11/26/2022, 10.28
ASIA TODAY
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India will launch low-cost satellites into space

Today's headlines: the treatment of women in Afghanistan judged a crime against humanity; The technology war between the U.S. and China continues; Laos fails to stop crime in the Golden Triangle; Qatar will lend billion to Turkey;  Ukrainian Orthodox Church increasingly distances itself from Moscow.; Armenia-Russia disagreements over Yerevan's conflict with Azerbaijan.

 

 

INDIA

A young Indian aerospace company plans to put a satellite into orbit in 2023. Skyroot Aerospace said it will do so at half the normal cost for such operations. So far the company has raised million for the venture, mainly from Singapore's sovereign wealth fund GIC.

AFGHANISTAN

For a United Nations panel of experts, the treatment of women in Afghanistan could amount to a crime against humanity. Among the many harassments, in addition to exclusion from schools and universities, the Islamist executive has also banned women from entering public parks and gyms in recent times.

US-CHINA

New chapter in the technology war between Washington and Beijing. Due to national security risks, the U.S. government yesterday banned the import and sale of new products from five Chinese hi-tech companies-Huawei, ZTE, Hikvision, Dahua, and Hytera.

LAOS

Authorities in Vientiane are failing to root out crime in the "Golden Triangle," at the border junction with Myanmar and Thailand. A de facto Chinese colony, drug trafficking and prostitution thrive in the area.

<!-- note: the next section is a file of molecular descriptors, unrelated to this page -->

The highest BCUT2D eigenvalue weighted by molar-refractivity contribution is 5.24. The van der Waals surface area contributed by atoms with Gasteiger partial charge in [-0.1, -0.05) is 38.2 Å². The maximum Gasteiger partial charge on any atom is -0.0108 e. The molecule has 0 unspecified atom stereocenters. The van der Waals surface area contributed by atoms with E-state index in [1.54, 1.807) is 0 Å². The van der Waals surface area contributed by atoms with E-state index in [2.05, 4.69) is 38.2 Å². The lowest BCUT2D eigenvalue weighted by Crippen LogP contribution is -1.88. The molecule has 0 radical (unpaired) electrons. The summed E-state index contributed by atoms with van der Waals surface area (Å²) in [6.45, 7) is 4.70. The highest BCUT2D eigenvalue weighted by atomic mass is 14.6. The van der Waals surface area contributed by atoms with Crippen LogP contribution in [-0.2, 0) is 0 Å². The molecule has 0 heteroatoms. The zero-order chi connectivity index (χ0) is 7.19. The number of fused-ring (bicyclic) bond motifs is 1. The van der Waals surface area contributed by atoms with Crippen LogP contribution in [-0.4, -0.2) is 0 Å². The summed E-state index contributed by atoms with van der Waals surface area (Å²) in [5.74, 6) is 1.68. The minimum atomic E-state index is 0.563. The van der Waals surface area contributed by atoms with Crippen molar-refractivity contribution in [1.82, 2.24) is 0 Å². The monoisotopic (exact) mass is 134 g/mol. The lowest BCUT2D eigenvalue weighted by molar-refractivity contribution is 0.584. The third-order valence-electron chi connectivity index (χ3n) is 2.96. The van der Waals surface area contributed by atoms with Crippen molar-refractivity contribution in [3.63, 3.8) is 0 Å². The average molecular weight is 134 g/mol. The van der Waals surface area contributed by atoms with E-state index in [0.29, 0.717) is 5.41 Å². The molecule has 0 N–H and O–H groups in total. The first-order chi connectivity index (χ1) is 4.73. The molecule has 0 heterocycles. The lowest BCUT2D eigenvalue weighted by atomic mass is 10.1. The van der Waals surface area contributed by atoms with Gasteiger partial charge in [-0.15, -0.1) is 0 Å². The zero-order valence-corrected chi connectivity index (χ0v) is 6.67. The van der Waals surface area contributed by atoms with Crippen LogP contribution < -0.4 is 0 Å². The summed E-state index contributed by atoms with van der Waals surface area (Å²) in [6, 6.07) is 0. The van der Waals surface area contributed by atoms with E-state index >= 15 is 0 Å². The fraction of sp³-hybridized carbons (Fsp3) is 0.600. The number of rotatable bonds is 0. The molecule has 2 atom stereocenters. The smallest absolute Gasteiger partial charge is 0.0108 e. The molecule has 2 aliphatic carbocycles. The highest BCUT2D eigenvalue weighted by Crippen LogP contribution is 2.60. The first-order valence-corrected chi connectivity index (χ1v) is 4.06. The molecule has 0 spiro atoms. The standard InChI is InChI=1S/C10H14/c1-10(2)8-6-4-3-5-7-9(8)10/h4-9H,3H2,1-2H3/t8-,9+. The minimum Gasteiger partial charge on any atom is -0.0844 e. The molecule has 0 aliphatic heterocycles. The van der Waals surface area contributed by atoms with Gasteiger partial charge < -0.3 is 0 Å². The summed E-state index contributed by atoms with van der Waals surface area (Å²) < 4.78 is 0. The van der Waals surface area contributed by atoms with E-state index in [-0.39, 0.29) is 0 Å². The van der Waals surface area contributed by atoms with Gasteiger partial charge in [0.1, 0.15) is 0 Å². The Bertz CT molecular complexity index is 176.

TURKEY-QATAR

Negotiations are in the final stages for Doha to provide a billion loan to Ankara, three of which are expected by the end of this year. The funds will be used to shore up Turkey's dwindling foreign exchange reserves after Erdogan's policy of keeping interest rates low pushed up inflation and reduced the value of the Turkish lira.

UKRAINE-RUSSIA

The Synod of the Ukrainian Orthodox Church formerly loyal to Moscow, the Upz, has decided to independently prepare the holy chrism to be consecrated next Easter. Until now it had always received it from Moscow as a sign of dependence. It was a symbolic point left unresolved after the June declaration of autonomy.

ARMENIA-AZERBAIGIAN

The Armenian government released images of the closed-door Csto meeting. The astonished expressions of Putin and Belarusian President Lukashenko stand out when Yerevan Premier Pasinyan refused to sign the final declaration, which lacked the support of the Russian-led military alliance for Armenia against Azerbaijan 

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